learned traditional Native beadwork from her grandmother. When White’s grandmother assembled handbags in her Onigum, Minn., home, she let 6-year-old White play with her beads and sequins. Beadwork kept White occupied in her grandmother’s two-room home, which lacked both running water and electricity.
“I would just start stringing the beads and doing whatever I wanted. It was very unstructured,” White said. “[Then] it just took off from there. Who knew that I would take it this far?”
, White brings her traditional Native apparel design to the Tweed Museum of Art
on the University of Minnesota’s Duluth campus. It’s the final stop for White’s Great Lakes Woodland Skirts Project, a fashion show created by White and her two daughters
that weaves Native American apparel design with local history.
“It has always been a dream of ours to do something like this,” Sage Davis, the younger of White’s two daughters, said before a crowded show at Minneapolis’ All My Relations Gallery. “We’re so happy everyone could come out to see everything.”
The project highlights the connection between the Great Lakes area Native tribes during the 17th and 18th centuries. Today these tribes are located in different parts of the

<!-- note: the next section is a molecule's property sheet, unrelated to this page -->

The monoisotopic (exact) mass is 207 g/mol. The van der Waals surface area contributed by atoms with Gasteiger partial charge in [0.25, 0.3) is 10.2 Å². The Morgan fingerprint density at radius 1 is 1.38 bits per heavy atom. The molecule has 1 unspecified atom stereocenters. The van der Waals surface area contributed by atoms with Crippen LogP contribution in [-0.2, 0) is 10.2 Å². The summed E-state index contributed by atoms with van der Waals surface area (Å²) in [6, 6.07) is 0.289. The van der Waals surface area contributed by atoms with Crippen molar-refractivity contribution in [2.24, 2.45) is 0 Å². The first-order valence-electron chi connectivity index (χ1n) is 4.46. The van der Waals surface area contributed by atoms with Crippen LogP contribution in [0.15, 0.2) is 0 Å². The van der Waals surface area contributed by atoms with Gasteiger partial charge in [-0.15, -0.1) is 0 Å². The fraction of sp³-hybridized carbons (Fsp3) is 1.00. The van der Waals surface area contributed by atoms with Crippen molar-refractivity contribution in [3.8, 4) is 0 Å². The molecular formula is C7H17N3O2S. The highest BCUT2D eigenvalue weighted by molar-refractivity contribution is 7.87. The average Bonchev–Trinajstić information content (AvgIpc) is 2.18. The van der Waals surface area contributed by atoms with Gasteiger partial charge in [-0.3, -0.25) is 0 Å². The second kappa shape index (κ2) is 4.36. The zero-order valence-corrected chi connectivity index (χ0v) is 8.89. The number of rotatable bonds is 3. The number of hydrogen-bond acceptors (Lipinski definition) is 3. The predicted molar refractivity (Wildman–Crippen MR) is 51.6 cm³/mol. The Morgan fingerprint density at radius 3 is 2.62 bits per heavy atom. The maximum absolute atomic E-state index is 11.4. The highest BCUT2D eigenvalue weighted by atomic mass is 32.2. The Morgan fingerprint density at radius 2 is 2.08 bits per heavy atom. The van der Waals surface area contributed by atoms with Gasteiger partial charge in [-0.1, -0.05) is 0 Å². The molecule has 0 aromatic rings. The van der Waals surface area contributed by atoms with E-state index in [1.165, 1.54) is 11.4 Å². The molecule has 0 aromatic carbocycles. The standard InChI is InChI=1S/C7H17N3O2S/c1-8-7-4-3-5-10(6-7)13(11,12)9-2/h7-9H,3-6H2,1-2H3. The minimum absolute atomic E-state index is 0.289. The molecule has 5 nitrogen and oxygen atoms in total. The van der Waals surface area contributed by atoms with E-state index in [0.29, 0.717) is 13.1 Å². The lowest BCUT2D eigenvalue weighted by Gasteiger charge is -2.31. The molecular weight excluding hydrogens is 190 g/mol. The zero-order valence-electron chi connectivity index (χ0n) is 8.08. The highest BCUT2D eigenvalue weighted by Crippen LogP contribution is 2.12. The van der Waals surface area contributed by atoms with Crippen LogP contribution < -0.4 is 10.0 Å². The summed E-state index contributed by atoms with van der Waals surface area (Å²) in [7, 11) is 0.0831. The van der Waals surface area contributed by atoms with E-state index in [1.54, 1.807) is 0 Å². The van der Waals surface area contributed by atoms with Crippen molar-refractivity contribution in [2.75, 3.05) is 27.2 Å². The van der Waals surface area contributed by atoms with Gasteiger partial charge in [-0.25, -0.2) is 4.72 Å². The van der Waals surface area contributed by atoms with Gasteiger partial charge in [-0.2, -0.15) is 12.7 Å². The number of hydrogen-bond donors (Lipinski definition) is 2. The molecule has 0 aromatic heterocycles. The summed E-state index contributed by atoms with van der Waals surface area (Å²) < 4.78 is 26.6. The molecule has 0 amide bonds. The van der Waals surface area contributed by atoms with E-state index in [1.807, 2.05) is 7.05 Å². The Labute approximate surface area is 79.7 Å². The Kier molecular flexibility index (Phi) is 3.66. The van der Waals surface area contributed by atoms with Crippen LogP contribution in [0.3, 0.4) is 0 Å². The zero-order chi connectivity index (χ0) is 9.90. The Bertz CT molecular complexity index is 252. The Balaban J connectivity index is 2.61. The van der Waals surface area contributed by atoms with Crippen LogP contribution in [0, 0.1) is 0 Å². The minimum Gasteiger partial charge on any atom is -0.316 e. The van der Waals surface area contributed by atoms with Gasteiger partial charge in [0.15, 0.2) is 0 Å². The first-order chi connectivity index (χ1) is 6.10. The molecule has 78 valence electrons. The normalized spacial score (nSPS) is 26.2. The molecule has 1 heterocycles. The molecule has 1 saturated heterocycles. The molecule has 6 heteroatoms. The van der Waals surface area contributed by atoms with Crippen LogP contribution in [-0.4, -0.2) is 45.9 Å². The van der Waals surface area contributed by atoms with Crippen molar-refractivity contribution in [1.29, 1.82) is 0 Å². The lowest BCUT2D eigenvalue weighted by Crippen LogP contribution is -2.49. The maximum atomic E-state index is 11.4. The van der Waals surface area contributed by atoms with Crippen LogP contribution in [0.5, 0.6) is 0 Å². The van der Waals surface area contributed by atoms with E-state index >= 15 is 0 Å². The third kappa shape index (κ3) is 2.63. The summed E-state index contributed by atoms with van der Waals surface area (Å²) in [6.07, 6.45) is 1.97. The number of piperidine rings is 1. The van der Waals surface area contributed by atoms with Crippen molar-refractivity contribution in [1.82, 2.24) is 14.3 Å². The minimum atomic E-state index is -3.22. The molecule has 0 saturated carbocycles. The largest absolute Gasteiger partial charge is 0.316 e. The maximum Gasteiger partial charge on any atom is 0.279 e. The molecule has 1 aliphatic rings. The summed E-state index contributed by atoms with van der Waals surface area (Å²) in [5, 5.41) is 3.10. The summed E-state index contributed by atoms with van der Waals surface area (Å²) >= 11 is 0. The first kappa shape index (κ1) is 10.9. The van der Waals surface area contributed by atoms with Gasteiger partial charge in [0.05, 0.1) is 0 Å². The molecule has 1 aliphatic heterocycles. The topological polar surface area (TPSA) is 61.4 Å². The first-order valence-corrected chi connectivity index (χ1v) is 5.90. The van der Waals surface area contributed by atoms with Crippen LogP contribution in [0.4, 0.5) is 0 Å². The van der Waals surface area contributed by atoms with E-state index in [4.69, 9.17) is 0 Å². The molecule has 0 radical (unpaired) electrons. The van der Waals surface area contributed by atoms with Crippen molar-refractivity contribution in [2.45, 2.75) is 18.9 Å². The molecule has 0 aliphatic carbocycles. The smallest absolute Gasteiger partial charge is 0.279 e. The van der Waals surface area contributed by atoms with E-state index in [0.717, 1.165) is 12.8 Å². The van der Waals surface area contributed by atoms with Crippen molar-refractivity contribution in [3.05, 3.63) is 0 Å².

continent, but once shared designs, ideas and materials. This connection explains why Native American tribes can have different dialects but still understand one another, White said.
The Great Lakes Woodland Skirts Project pulls from each of these tribes and utilizes materials available to the tribes at the time, either through the environment or through trade, including German silver, gemstones and shells from the east coast. White and her daughters use traditional techniques, too.
The leather in the skirts and accessories is brained (tanned using animal brains), which leaves the leather soft enough for a needle to pass through. Commercially-tanned leather is too tough for handwork.
“For our culture, skirts are a traditional thing for us,” White said. “It’s a part of who we are as Native women.”
Also on display is otter tail-style ribbon work, used by the Iroquois, Mohawk, Oneida and Ho-Chunk tribes in the 1700s. This style involves cutting and layering back the ribbon, exposing the fabric beneath. This style of ribbon work is both time-consuming and detail-oriented. Since White and her daughters made all the skirts and accessories, they used a modern sewing machine, where handwork wasn’t required.
“I like to see my work in action as a kinetic form of art,” Lavender Hunt, White’s eldest daughter, said. “I like to see the dancers and singers wear my work. That helps when I create, [finding] how I want the skirts to flow, how I want them to fit.”
From the first documented interaction of Great Lakes-area tribes with the Europeans who traveled up the Saint Lawrence River, Native women were wearing skirts. Still today,
Native women wear their traditional skirts to ceremonies and special gatherings, a practice White and her daughters hope to open up.
“We’re encouraging women to wear their skirts in all occasions, not just ceremonies or special occasions, so they can feel they’re sharing their culture,” White said. “I’ve gotten comments like, ‘Oh, I’m going to go home and make a skirt now,’ or ‘I’m going to go home and make lots of skirts.’ [It’s exciting] to know we’ve inspired people to go and make their skirts.”